John Spellman

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John D. Spellman
18th Governor of Washington
In office
January 14, 1981 – January 16, 1985
Lieutenant John Cherberg
Preceded by Dixy Lee Ray
Succeeded by Booth Gardner
1st King County Executive
In office
May 1, 1969 – January 14, 1981
Preceded by Office established
Succeeded by Ron Dunlap
Personal details
Born (1926-12-29) December 29, 1926 (age 90)
Seattle, Washington
Political party Republican
Spouse(s) Lois Spellman
Children Six
Military service
Allegiance  United States
Service/branch  United States Navy
Battles/wars World War II

John Dennis Spellman (born December 29, 1926) was the 18th Governor of Washington between 1981 and 1985 and the first King County Executive from 1969 to 1981. He was elected governor in 1980 amid large gains for Republicans across the country. During his tenure, the Washington State economy suffered due to the early 1980s recession. Spellman was defeated in his reelection campaign in 1984. He is to date the last Republican to hold the office of Governor of Washington.


Spellman graduated from Seattle Preparatory School for high school. He was a 1949 graduate of Seattle University and a 1953 graduate of the Georgetown University Law Center.

Spellman began his political career on the three-member King County Commission in 1967. Following plans to implement a new Home Rule Charter in 1968, the office of County Executive was established and Spellman was elected the county's first chief executive over former Governor Albert Rosellini in 1969. Spellman played the lead role in establishing the county's new governmental structure under the Charter. He consolidated previously independent departments and replaced the old patronage system with a merit system. Spellman supervised the controversial process of siting and building the Kingdome, the domed stadium that provided the first home for the Seattle Seahawks and Seattle Mariners, and initiated early efforts to deal with uncontrolled growth. He was twice re-elected to the office in 1973 and 1977.

Spellman first ran for Governor in 1976 and was the top Republican in the state's blanket primary, but lost the general election to Democrat Dixy Lee Ray. Spellman again ran for Governor in 1980. Ray was bested by then-state Senator Jim McDermott among the Democratic candidates, but Spellman defeated McDermott by a lopsided margin in the general election in a year Republicans made big political gains across the country, including the victory of Ronald Reagan over incumbent Jimmy Carter in that year's presidential election. When Governor Spellman addressed the legislature at the outset of the 1981 legislative session, upon request he sang "Danny Boy" to the legislators assembled there in joint session in the House chamber.[1]

During Spellman's four-year term of office, Washington's economy suffered a serious recession marked by rising unemployment and disappointing tax revenues. The State Legislature was deeply divided over how to address an alarming revenue shortfall, but did agree to an increase in Washington's statewide sales tax rate from 5.5% to 6.5%.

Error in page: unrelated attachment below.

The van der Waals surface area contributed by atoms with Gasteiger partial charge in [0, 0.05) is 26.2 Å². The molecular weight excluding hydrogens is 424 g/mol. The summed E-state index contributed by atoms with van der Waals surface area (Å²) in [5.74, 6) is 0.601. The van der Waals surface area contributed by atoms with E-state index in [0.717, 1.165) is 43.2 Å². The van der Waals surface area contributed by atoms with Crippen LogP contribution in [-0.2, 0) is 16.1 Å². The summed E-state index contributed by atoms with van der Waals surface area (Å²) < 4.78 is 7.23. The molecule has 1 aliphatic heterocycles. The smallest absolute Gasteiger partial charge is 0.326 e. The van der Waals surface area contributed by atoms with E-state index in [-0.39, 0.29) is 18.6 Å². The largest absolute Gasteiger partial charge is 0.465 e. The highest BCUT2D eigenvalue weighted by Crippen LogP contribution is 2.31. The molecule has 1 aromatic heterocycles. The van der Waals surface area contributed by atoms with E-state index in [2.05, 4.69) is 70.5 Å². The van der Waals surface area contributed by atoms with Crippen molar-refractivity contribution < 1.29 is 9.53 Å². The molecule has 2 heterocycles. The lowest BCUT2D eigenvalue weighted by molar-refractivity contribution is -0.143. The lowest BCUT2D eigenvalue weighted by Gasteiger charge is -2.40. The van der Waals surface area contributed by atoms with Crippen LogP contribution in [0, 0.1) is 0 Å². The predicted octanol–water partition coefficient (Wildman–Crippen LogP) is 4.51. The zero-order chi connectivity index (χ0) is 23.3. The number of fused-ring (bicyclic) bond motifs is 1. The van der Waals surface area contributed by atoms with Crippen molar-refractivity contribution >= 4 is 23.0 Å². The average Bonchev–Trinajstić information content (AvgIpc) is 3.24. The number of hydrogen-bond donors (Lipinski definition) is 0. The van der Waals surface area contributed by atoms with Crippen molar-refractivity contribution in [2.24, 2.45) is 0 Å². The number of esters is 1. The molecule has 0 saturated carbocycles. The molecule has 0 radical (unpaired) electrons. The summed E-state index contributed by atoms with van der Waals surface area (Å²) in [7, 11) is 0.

One of Spellman's memorable policy stands was his strong commitment to environmental protection. Against enormous pressure from business groups and many legislators, he ultimately used his authority to prevent permitting for an environmentally-risky development project by Chicago Bridge & Iron in a sensitive shoreline area of Whatcom County.

At the mid-term elections, the Democratic Party captured a major increase of seats in the House and Senate.

In September 1983, upon the unexpected death of U.S. Senator Henry M. Jackson, Spellman used his authority to appoint former Republican governor Daniel J. Evans to fill the vacant U.S. Senate seat. While the Democratic party protested the appointment of a Republican to fill the seat vacated by a Democrat, Spellman's appointment was considered lawful under the then-current statutes. As state law required an immediate primary and general election for the remaining U.S. Senate seat term, a primary election was held just three weeks after Evans' interim appointment. At the general election in November 1983, appointed Senator Evans defeated a vigorous challenge by Democratic Congressman Mike Lowry.

In 1984, Spellman ran for a second term of office, facing voter anxiety about the weak economy. After a vigorous Democratic primary between then-State Senator Jim McDermott, former state Representative John Jovanovich, and then-Pierce County Executive Booth Gardner, Spellman faced a difficult battle in the general election against Democratic nominee Gardner. In the November 1984 general election, voters decisively replaced Spellman with Gardner. Spellman is the last Republican to serve as governor of Washington.

Leaving office in January 1985, Spellman returned to private law practice. In 1990 he ran for election as a justice of the Washington Supreme Court against Richard P. Guy, but was not elected.[2] Spellman is currently a partner at the Seattle-based law firm, Carney Badley Spellman.

Spellman was awarded the James R. Ellis Regional Leadership Award from the Municipal League of King County on June 8, 2006. in 2013 John C. Hughes wrote a book on Spellman: Politics Never Broke His Heart. [1] With Kentucky in 2003 electing its first Republican governor since 1967, Washington now has the nation's longest streak of not having elected a GOP chief executive.


  1. ^ Personal recollection of Gary A. Preble, who was present as session staff.
  2. ^ Connelly, Joel (August 8, 2012). "Washington voters: No retreads, Seattle mayors". Seattle Post Intelligencer. Retrieved June 7, 2017. 
Political offices
Preceded by
New office
King County Executive
1969 – 1981
Succeeded by
Ron Dunlap (politician)
Preceded by
Dixy Lee Ray
Governor of Washington
January 14, 1981 – January 16, 1985
Succeeded by
Booth Gardner